This highly readable introduction to medieval aesthetics is far more accessible than Eco's fiction. The section on Aquinas is the densest chapter, but it's worth the slog. (Or not, if you just can't stand Aquinas.) Definitely recommended to anyone who is interested in learning more about medieval concepts of art.
Umberto Eco's book on Middle Ages understanding of art and its role in religious imagery is a well argued discussion of how art was understood by mediaval philosophy, religion and artists.
A brief but satisfying introduction to art and beauty in the middle ages. Perhaps most impressive is the intricate metaphysical framework used in expounding the doctrine of beauty.
Lovely and lyrical style, more poetry than prose. A refreshing and enjoyable change of pace from most of the other volumes I read in my Gothic Spirit class!
here's one i haven't read for almost, could it be...ugh...20 years...but it had a mighty impact at the time.
want to revisit
think i'll love it even more
Feb 15, 2009 Aliya marked it as to-read
gara-gara baca the name of the rose-nya Eco, aku jadi tertarik ne dengan dunia abad pertengahan...dimana ya bisa dapat buku ini...???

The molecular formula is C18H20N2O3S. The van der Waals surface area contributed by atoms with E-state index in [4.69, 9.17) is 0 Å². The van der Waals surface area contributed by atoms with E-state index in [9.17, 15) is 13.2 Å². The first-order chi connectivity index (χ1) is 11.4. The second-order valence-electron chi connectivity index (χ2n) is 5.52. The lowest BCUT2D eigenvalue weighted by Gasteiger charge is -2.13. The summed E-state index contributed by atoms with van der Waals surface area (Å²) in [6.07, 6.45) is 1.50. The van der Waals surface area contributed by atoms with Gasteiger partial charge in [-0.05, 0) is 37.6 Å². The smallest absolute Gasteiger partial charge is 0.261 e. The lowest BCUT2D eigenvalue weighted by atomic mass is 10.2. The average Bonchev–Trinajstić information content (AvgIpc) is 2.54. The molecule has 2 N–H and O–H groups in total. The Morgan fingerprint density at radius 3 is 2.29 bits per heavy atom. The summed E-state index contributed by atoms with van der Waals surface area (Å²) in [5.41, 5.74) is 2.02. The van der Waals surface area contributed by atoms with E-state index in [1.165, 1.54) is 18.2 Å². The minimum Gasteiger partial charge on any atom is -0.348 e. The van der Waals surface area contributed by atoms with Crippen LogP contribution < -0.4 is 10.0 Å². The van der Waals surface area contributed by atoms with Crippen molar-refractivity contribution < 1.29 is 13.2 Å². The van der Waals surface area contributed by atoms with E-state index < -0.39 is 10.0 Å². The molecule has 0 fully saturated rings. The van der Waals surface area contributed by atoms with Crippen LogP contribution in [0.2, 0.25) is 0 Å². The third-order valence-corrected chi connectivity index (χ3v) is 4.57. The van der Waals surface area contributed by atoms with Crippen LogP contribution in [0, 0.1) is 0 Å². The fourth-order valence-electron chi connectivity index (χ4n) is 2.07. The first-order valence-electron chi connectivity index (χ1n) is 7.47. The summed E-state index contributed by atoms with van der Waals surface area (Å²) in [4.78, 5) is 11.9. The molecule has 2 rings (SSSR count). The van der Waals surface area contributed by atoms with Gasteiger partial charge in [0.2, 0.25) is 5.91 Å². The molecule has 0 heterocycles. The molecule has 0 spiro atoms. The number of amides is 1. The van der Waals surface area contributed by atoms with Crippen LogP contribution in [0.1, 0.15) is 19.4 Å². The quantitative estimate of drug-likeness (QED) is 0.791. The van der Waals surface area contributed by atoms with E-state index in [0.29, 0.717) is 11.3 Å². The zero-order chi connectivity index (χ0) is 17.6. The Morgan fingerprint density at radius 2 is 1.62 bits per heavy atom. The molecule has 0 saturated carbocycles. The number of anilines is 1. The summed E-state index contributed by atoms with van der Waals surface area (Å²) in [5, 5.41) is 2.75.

Interesting, but too verbose at times. I expected something more connected to Medieval art than to Medieval thought. Hmm.
Een boek waar je zwaar op moet kauwen, vaak stukjes overlezen en dan plotseling het besef dat je het begrijpt!

Really good the second time after reading his 'Aesthetics of Thomas Aquinas'.
Keith Brough
very short book, yet contains so much. Interlibrary loan this book today, its worth it.
Remember, Signore Eco, wrote this at a mere 24 years of age. Read it and weep.
Emily Wolahan
He wrote this when he was 26? Really fascinating.
Beklediğim kadar iyi çıkmadı
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Umberto Eco is an Italian writer of fiction, essays, academic texts, and children's books, and certainly one of the finest authors of the twentieth century. A professor of semiotics at the University of Bologna, Eco’s brilliant fiction is known for its playful use of language and symbols, its astonishing array of allusions and references, and clever use of puzzles and narrative inventions. His per...more
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The Name of the Rose Foucault's Pendulum History of Beauty Baudolino The Island of the Day Before